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PostPosted: Sat Jul 21, 2018 4:06 am 
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Hi,
I'm not sure if this question should be here or in the design section but I'll try here.... I have an existing studio and recently it became possibly for me to extent the space by taking over another room in the building. Its marked in the floor plan below as "New tracking Room". The other 2 tracking Rooms, Booth & Tracking Room A, are part of the original studio which I built within an existing residence. The exterior walls of this house consist of what we call here in Ireland 4" block cavity walls which is a little misleading, the wall composition is actually 4" solid concrete block, 4" air cavity and another layer of 4" solid concrete block, the two block layers are tied together with steel ties bedded into the mortar for stability (I think) Aeroboard insulation is also in the cavity. The pre existing internal walls diving up the rooms and are simple 4" solid concrete block with 1" plaster/ render on each side. Some of these walls are load bearing for the floor above and roof. The building sits on a concrete slab.
The Control Room is on the 1st floor along with a machine room and an office. Booth & Tracking Room A are both constructed using the Mass Air Mass design and I am very pleased with the results. The internal leaf walls are composed of 3 x 2 stud walls with 2 layers of Gyproc FireLine plasterboard with a total density of 1732 kg/m3.
http://www.gyproc.ie/sites/default/files/Product%20Data%20Sheet%20-%20Gyproc%20Fireline%20.pdf

My questions pertain to the New tracking Room and how best to maintain the Mass Air mass consistency of the build. The inside leaf of the North & East Exterior Walls will again be composed of 3 x 2 stud walls with 2 layers of plasterboard. For line of vision and to open up the space I cut a hole in the south internal block wall of the new tracking Room or north wall of Tracking Room A depending on which room you are in.
Question 1. How do I go about dealing with the issue of the South & West inner leaf Walls of the new Tracking Room, Do i just build the new inner leaf walls and accept the unavoidable triple leaf scenario.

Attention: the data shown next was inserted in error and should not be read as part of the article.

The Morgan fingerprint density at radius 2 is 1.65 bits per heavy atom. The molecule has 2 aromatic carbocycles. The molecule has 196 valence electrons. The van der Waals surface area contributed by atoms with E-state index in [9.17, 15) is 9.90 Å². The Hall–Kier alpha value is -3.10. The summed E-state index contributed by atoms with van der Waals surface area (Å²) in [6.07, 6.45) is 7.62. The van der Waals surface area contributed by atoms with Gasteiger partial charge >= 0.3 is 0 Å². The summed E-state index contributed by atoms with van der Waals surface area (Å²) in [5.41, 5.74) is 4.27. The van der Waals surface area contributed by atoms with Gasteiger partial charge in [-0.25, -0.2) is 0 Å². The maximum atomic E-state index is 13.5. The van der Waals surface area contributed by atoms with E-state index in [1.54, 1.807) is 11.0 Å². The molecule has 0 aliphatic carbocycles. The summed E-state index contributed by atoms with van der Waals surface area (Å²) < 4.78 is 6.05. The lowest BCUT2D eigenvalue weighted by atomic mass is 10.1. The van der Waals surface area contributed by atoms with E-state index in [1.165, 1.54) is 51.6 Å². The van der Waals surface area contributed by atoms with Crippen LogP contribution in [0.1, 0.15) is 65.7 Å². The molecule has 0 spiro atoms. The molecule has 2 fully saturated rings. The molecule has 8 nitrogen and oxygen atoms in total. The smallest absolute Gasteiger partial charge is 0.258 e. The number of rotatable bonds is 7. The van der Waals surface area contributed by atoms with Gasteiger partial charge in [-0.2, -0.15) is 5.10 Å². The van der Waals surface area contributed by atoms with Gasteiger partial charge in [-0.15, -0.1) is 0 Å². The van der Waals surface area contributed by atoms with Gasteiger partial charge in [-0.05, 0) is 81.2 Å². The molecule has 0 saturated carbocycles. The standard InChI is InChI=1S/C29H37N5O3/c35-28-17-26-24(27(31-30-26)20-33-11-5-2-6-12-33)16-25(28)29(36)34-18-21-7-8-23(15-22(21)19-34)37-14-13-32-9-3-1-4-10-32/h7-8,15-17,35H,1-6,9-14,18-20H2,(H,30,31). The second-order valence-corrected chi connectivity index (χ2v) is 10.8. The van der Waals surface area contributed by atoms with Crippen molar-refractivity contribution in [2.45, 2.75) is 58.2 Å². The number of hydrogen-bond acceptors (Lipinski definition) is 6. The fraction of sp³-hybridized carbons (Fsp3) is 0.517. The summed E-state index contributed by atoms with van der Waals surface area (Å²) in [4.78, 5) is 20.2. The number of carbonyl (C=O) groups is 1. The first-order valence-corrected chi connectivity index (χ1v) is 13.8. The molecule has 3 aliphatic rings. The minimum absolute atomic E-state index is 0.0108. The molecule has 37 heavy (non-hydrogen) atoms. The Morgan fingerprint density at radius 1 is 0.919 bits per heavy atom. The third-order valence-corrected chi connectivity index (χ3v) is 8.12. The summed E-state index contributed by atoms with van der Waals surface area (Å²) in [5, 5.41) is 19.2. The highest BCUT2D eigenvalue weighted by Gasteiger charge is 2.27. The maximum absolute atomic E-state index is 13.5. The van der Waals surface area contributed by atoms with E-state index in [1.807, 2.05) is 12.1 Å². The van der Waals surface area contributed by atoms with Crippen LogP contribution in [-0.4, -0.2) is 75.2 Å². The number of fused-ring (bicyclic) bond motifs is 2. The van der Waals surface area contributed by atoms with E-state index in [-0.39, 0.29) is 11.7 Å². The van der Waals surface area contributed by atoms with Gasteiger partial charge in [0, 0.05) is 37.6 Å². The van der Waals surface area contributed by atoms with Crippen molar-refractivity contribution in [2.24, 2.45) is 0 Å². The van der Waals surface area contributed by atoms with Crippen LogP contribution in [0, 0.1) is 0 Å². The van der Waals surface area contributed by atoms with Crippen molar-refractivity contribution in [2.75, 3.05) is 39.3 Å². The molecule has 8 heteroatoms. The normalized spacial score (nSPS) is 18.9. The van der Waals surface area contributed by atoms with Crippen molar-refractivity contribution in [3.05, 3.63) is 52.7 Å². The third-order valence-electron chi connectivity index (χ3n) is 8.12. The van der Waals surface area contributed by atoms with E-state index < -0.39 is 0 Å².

Question 2. How will I deal with the opening, is there anything special i need to consider here or do I just build the new inner leaf around it. (i hope this makes sense)

I appreciate any help or insights anyone can offer
Regards
hally


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PostPosted: Sat Jul 21, 2018 11:10 am 
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Location: Santiago, Chile
You'll need to continue your stud-framed wall around the other two sides of the new live room, then put one window in that new stud-framed wall, and the other window in the original "Tracking room A" stud framed wall. Pretend that the green 4" concrete block wall is not there, for these purposes. Use thicker glass on those two windows.

Quote:
Do i just build the new inner leaf walls and accept the unavoidable triple leaf scenario.
Right. It's an unusual situation, but there's not much choice here. The "middle leaf" has plenty of mass on it, so it probably won't be a big issue, except for the window opening, which is why you need thicker glass there.

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Question 2. How will I deal with the opening, is there anything special i need to consider here or do I just build the new inner leaf around it.
I would make the openings on the two inner leaves a little smaller than the opening in the concrete block wall, so that you cane easily have some type of soft "disguise" running across between the two window frames, without it running into the middle leaf. EG, 703 wrapped in black fabric, or something like that. That's to cover the gap, all around the window, but also stuff both cavities with as much 701 or 703 or something similar, as you can get in there. And don't forget your desiccant! It's important, to prevent the glass from fogging.


- Stuart -

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PostPosted: Mon Jul 23, 2018 3:40 am 
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Thanks for the advise Stuart.... much appreciated

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